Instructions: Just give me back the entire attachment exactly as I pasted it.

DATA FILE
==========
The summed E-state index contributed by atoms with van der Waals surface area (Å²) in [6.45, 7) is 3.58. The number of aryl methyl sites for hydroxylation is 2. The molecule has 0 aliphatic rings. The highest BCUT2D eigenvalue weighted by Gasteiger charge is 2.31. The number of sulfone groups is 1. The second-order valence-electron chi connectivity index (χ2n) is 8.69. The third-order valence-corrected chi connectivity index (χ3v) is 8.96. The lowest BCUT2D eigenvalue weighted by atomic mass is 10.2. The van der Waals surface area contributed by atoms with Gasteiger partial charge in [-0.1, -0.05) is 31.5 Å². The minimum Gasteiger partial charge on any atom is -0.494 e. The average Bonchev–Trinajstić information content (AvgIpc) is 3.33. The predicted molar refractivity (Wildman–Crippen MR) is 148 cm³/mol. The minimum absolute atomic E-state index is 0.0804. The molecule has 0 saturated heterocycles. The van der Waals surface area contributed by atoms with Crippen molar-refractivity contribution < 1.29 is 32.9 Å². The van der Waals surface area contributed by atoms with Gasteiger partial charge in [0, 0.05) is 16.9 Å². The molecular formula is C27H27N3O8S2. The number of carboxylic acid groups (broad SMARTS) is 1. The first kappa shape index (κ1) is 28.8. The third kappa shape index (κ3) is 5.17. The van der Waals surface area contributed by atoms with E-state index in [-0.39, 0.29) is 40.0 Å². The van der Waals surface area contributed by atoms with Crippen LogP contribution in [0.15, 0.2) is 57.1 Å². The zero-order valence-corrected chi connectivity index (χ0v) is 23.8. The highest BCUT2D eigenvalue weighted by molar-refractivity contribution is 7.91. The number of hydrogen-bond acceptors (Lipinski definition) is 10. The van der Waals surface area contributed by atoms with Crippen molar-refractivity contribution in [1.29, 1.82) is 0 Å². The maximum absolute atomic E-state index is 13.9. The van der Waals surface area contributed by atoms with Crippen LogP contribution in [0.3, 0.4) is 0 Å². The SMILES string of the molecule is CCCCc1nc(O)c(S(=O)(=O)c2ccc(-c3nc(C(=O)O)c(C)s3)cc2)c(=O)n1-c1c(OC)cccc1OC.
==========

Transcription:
The summed E-state index contributed by atoms with van der Waals surface area (Å²) in [6.45, 7) is 3.58. The number of aryl methyl sites for hydroxylation is 2. The molecule has 0 aliphatic rings. The highest BCUT2D eigenvalue weighted by Gasteiger charge is 2.31. The number of sulfone groups is 1. The second-order valence-electron chi connectivity index (χ2n) is 8.69. The third-order valence-corrected chi connectivity index (χ3v) is 8.96. The lowest BCUT2D eigenvalue weighted by atomic mass is 10.2. The van der Waals surface area contributed by atoms with Gasteiger partial charge in [-0.1, -0.05) is 31.5 Å². The minimum Gasteiger partial charge on any atom is -0.494 e. The average Bonchev–Trinajstić information content (AvgIpc) is 3.33. The predicted molar refractivity (Wildman–Crippen MR) is 148 cm³/mol. The minimum absolute atomic E-state index is 0.0804. The molecule has 0 saturated heterocycles. The van der Waals surface area contributed by atoms with Crippen molar-refractivity contribution < 1.29 is 32.9 Å². The van der Waals surface area contributed by atoms with Gasteiger partial charge in [0, 0.05) is 16.9 Å². The molecular formula is C27H27N3O8S2. The number of carboxylic acid groups (broad SMARTS) is 1. The first kappa shape index (κ1) is 28.8. The third kappa shape index (κ3) is 5.17. The van der Waals surface area contributed by atoms with E-state index in [-0.39, 0.29) is 40.0 Å². The van der Waals surface area contributed by atoms with Crippen LogP contribution in [0.15, 0.2) is 57.1 Å². The zero-order valence-corrected chi connectivity index (χ0v) is 23.8. The highest BCUT2D eigenvalue weighted by molar-refractivity contribution is 7.91. The number of hydrogen-bond acceptors (Lipinski definition) is 10. The van der Waals surface area contributed by atoms with Crippen molar-refractivity contribution in [1.29, 1.82) is 0 Å². The maximum absolute atomic E-state index is 13.9. The van der Waals surface area contributed by atoms with Crippen LogP contribution in [0.3, 0.4) is 0 Å². The SMILES string of the molecule is CCCCc1nc(O)c(S(=O)(=O)c2ccc(-c3nc(C(=O)O)c(C)s3)cc2)c(=O)n1-c1c(OC)cccc1OC.